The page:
The Indian Experience

Is there an Indian doctrine for the use of force in statecraft? This is not a question that one normally expects to ask about a power that is a declared nuclear weapon state with the world's second largest standing army. But India achieved independence in a unique manner; through a freedom movement dedicated to truth and non-violence, and has displayed both ambiguity and opposition to classical power politics. In the circumstances posing the question is understandable and legitimate.

While India may have achieved independence after a non-violent struggle, it was a struggle that Gandhiji described as non-violence of the strong. As far back as 1928 Gandhiji wrote, "If there was a national government, whilst I should not take any direct part in any war, I can conceive of occasions when it would be my duty to vote for the military training of those who wish to take it.... It is not possible to make a person or society non-violent by compulsion."

Faced with the tribal raiders sent by Pakistan into Kashmir in October 1947, Gandhiji said that it was right for the Union Government to save the fair city by rushing troops to Srinagar. He added that he would rather that the defenders be wiped out to the last man in clearing Kashmir's soil of the raiders rather 
than submit.

In saying so, Gandhiji was entirely in keeping with a long Indian tradition which has regarded the use of force as legitimate in certain circumstances, namely, if there is no alternative way of securing justice. This is in essence a doctrine for the defensive use of force, when all other avenues are exhausted.

The lesson that comes through very clearly in both the major Indian epics, which deal with wars of necessity, is also apparent in Kautilya, the original realist, and in Ashoka, the convert to idealism. Ashoka and Kautilya were both products of a highly evolved and intricate tradition of statecraft which must have preceded them for centuries. A simple reading of the Arthashastra suffices to prove how in Indian strategic culture, as early as the third century before Christ, the use of force was limited both by practical and moral considerations.

In the Indian tradition the use of force is legitimate not just if it is in a good cause and its results will be good. Instead, this was a doctrine that saw force as necessary in certain circumstances, to obtain justice, when all other means are exhausted, and which also recognised that force was not always the most effective or efficient means to this end.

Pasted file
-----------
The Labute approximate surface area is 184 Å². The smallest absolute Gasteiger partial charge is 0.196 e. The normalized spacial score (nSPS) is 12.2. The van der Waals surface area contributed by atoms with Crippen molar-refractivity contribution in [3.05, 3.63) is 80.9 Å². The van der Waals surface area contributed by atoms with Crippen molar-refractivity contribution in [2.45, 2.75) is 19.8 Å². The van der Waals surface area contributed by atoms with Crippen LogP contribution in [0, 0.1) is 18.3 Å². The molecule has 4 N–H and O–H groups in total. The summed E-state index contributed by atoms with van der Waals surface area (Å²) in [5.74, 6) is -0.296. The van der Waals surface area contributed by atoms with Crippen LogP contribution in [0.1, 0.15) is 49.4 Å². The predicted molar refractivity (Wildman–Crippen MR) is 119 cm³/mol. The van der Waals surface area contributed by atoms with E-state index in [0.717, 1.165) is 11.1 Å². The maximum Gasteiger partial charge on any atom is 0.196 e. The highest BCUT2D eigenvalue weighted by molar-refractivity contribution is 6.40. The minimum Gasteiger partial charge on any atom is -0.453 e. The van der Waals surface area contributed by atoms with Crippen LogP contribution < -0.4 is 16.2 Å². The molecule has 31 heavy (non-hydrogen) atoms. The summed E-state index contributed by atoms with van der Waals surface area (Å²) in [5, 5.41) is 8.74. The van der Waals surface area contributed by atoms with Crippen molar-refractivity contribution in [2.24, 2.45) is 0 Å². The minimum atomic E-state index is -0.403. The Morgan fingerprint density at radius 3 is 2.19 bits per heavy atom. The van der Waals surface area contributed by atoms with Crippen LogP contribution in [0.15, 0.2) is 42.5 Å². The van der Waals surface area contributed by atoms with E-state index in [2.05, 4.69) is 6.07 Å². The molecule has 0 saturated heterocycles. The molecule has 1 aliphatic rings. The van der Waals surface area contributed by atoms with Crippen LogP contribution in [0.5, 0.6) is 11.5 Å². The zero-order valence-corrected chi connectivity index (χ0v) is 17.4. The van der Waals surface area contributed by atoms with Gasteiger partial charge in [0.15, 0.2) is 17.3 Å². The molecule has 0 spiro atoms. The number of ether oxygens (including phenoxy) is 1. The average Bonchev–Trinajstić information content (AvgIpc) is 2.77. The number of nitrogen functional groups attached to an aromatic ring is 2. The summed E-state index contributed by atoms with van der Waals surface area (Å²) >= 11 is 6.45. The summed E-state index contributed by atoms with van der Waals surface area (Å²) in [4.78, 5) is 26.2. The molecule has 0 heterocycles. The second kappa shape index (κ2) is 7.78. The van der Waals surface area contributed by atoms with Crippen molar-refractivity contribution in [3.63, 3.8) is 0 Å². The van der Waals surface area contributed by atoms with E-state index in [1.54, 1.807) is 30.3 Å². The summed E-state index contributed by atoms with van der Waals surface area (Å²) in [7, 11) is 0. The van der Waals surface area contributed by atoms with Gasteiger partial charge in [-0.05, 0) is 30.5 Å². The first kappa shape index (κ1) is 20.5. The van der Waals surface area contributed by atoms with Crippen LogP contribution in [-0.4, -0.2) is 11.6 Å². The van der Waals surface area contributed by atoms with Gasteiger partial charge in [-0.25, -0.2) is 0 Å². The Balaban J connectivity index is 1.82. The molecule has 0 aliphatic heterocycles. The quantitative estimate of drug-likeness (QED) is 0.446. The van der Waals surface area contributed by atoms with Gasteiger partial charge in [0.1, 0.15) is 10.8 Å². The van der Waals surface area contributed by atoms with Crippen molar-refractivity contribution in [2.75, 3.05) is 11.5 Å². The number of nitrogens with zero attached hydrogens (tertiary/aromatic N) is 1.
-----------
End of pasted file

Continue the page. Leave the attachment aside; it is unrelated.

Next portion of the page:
The other lesson that Indian thinkers have consistently drawn from history is of the perils of weakness. The colonial narrative of India's history, stressing "outside" invasions and rulers had as its corollary the conviction that India must avoid weakness at all costs lest that history be repeated.

India as a Nuclear State

This strategic culture is also reflected in the Indian nuclear doctrine, with its emphasis on minimal deterrence, no first use, and its direct linkage to nuclear disarmament. We have made it clear that while we need nuclear weapons for our own security, it is our goal to work for a world free of nuclear weapons. We are ready to undertake the necessary obligations to achieve that goal in a time-bound programme agreed to and implemented by all nuclear weapon and other states.

In sum, there is an Indian way, an Indian view and an Indian practice in the use and role of force.

How do we apply this approach in today's complicated situation of multiple threats, rapid shifts in the balance of power and growing Indian interests abroad? We are now in a world where the geopolitical centre of gravity is shifting to Asia and its surrounding oceans. In Asia itself, several strategic rivalries contribute to uncertainty. We are in the midst of a global shift in the balance of power and in a time of great change, far from the certainties of the Cold War or other eras. And the global power shift has immediate consequences in our immediate vicinity.

In grand strategic terms the primary purpose of Indian military power remains the defence of India's territorial integrity (on land, sea, air and in space), and to prepare for the threats of war that exist. This task on the Asian landmass does not change.

We should now also be leveraging our geopolitical potential to develop our maritime capabilities, fulfilling our responsibilities and contributing to maritime security in the Indian Ocean littoral, critical as this is to our ability to transform India and ensure her security.


The role of militaries in international relations will continue to be influenced by the changing character of the threats that we face, but the essential role of the military to protect and further a country's interests is likely to endure, even as the means adopted to apply or threaten force continue to evolve.

India as a society and nation has by and large made wise choices in the past on matters relating to the use of force, showing strategic restraint and realism. We have contributed force to internationally legitimate uses such as UN peacekeeping, while limiting its domestic deployment. Today we are in a position to make a greater contribution to global public goods in areas such as maritime security.